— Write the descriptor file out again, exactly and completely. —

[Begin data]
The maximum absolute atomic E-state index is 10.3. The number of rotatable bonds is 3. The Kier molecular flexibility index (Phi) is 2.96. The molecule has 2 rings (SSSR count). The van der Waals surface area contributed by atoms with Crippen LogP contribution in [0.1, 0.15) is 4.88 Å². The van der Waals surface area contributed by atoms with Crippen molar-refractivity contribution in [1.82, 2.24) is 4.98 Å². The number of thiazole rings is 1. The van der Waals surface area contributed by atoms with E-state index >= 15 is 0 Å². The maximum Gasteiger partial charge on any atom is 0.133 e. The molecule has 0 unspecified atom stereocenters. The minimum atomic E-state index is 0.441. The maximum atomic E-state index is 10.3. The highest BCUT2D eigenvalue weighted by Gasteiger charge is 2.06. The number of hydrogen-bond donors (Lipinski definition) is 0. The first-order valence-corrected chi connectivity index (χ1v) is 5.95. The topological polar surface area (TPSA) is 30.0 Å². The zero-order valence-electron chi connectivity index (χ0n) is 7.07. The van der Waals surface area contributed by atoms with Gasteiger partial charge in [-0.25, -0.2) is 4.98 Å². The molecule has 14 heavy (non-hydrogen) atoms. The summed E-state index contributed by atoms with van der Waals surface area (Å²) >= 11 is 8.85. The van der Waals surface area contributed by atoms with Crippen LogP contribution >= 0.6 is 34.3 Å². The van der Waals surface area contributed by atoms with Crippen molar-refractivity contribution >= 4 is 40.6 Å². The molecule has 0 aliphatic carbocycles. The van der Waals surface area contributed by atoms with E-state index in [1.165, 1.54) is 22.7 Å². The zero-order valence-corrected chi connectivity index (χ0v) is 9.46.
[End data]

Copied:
The maximum absolute atomic E-state index is 10.3. The number of rotatable bonds is 3. The Kier molecular flexibility index (Phi) is 2.96. The molecule has 2 rings (SSSR count). The van der Waals surface area contributed by atoms with Crippen LogP contribution in [0.1, 0.15) is 4.88 Å². The van der Waals surface area contributed by atoms with Crippen molar-refractivity contribution in [1.82, 2.24) is 4.98 Å². The number of thiazole rings is 1. The van der Waals surface area contributed by atoms with E-state index >= 15 is 0 Å². The maximum Gasteiger partial charge on any atom is 0.133 e. The molecule has 0 unspecified atom stereocenters. The minimum atomic E-state index is 0.441. The maximum atomic E-state index is 10.3. The highest BCUT2D eigenvalue weighted by Gasteiger charge is 2.06. The number of hydrogen-bond donors (Lipinski definition) is 0. The first-order valence-corrected chi connectivity index (χ1v) is 5.95. The topological polar surface area (TPSA) is 30.0 Å². The zero-order valence-electron chi connectivity index (χ0n) is 7.07. The van der Waals surface area contributed by atoms with Gasteiger partial charge in [-0.25, -0.2) is 4.98 Å². The molecule has 14 heavy (non-hydrogen) atoms. The summed E-state index contributed by atoms with van der Waals surface area (Å²) >= 11 is 8.85. The van der Waals surface area contributed by atoms with Crippen LogP contribution >= 0.6 is 34.3 Å². The van der Waals surface area contributed by atoms with Crippen molar-refractivity contribution >= 4 is 40.6 Å². The molecule has 0 aliphatic carbocycles. The van der Waals surface area contributed by atoms with E-state index in [1.165, 1.54) is 22.7 Å². The zero-order valence-corrected chi connectivity index (χ0v) is 9.46.